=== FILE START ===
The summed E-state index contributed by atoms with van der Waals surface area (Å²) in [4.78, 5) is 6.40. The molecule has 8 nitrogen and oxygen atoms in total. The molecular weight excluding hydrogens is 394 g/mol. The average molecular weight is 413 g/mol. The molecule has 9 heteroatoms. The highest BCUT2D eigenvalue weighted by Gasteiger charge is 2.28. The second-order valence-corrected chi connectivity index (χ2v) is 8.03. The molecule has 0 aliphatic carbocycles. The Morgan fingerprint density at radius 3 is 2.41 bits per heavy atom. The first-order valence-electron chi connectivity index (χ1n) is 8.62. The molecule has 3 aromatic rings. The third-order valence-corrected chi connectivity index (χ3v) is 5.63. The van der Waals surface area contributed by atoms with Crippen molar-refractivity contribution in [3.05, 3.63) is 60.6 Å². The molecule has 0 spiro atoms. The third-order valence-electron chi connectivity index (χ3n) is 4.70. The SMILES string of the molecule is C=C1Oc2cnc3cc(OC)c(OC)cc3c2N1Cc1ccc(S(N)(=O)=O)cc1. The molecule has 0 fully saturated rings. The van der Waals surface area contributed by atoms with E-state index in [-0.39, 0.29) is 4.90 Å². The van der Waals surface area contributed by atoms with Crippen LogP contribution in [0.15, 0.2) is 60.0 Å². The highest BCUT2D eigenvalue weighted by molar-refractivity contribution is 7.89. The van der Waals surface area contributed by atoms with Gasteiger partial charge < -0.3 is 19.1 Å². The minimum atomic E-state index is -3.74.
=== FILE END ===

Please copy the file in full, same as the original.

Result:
The summed E-state index contributed by atoms with van der Waals surface area (Å²) in [4.78, 5) is 6.40. The molecule has 8 nitrogen and oxygen atoms in total. The molecular weight excluding hydrogens is 394 g/mol. The average molecular weight is 413 g/mol. The molecule has 9 heteroatoms. The highest BCUT2D eigenvalue weighted by Gasteiger charge is 2.28. The second-order valence-corrected chi connectivity index (χ2v) is 8.03. The molecule has 0 aliphatic carbocycles. The Morgan fingerprint density at radius 3 is 2.41 bits per heavy atom. The first-order valence-electron chi connectivity index (χ1n) is 8.62. The molecule has 3 aromatic rings. The third-order valence-corrected chi connectivity index (χ3v) is 5.63. The van der Waals surface area contributed by atoms with Crippen molar-refractivity contribution in [3.05, 3.63) is 60.6 Å². The molecule has 0 spiro atoms. The third-order valence-electron chi connectivity index (χ3n) is 4.70. The SMILES string of the molecule is C=C1Oc2cnc3cc(OC)c(OC)cc3c2N1Cc1ccc(S(N)(=O)=O)cc1. The molecule has 0 fully saturated rings. The van der Waals surface area contributed by atoms with E-state index in [-0.39, 0.29) is 4.90 Å². The van der Waals surface area contributed by atoms with Crippen LogP contribution in [0.15, 0.2) is 60.0 Å². The highest BCUT2D eigenvalue weighted by molar-refractivity contribution is 7.89. The van der Waals surface area contributed by atoms with Gasteiger partial charge < -0.3 is 19.1 Å². The minimum atomic E-state index is -3.74.